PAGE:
Ordinarily, city impact fees that remain constant for 13 years would be good news for developers. In Rock Hill, however, it has made the effort to increase fees considerably more difficult.
Rock Hill officials plan to levy the first impact fee increase in 13 years, primarily to help pay for a series of improvements to the city’s water filter and wastewater treatment plants over the next few years. Improvements include expanding the water filter building and adding additional filters to expand service and keep up with demand.
With the improvements, the plant would be able to raise the amount of water it processes from 36 million gallons a day to 48 million gallons a day.
Local developers say they can understand why the city needs to raise fees and why the improvements to water treatment systems are necessary to accommodate growth. Nonetheless, they are flinching from sticker shock and say they are worried that the fees might discourage some projects.
We can sympathize about the increases, which ultimately will range from 200 to 300 percent. But city officials plan to phase in the increases over the next three years.
Once the new fee schedules are in place, they will be close to those of other South Carolina cities and counties. And that doesn’t account for potential increases in impact fees over the next three years in those cities and counties.
The city, we think, has been responsive to the concerns of developers. When a group of developers objected to the fee increases in June, the City Council decided to delay a final vote to further study the issue and get more feedback from those affected.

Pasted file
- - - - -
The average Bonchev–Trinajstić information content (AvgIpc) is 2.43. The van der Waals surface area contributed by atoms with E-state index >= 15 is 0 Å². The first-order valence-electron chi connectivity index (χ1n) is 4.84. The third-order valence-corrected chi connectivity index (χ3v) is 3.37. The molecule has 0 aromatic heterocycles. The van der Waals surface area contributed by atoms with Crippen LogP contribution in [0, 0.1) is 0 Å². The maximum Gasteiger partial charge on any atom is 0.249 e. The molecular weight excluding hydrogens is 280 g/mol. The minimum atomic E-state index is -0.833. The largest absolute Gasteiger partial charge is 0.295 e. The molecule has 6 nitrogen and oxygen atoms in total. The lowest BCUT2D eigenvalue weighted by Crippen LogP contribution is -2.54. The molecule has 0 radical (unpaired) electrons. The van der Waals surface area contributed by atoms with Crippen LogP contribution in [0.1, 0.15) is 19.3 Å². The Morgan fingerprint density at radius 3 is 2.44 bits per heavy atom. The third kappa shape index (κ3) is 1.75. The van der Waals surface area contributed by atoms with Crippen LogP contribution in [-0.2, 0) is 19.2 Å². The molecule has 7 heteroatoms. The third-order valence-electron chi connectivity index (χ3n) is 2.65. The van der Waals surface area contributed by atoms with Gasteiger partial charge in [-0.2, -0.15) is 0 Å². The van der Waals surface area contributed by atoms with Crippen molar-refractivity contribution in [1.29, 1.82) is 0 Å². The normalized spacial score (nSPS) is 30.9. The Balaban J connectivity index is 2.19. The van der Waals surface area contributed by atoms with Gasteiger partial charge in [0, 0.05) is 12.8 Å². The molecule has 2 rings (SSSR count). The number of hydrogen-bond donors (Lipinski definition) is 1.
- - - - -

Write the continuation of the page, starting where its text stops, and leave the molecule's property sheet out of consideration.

The decision to phase in the increases over three years is a significant concession to developers. In addition, we think the city has made a good case that its proposed impact fees would be in line with those in other fast-developing parts of the state and that, even with the increases, the city would remain competitive.
We think impact fees are a legitimate cost of doing business for developers. New construction, whether residential or commercial, puts added demands on public services, and developers need to help pay for that.
City officials note that the alternative would be to charge water customers more for water system improvements. The city also might be forced to cut back on other smaller projects, such as replacing aging underground pipes throughout the city.
We think it is fair to ask developers, who will greatly benefit from city services, to help shoulder the burden.
The city might have been better off gradually increasing impact fees over the past 13 years – like slowly boiling a frog – but despite the high percentage of the increase, we think the final result is both warranted and fair.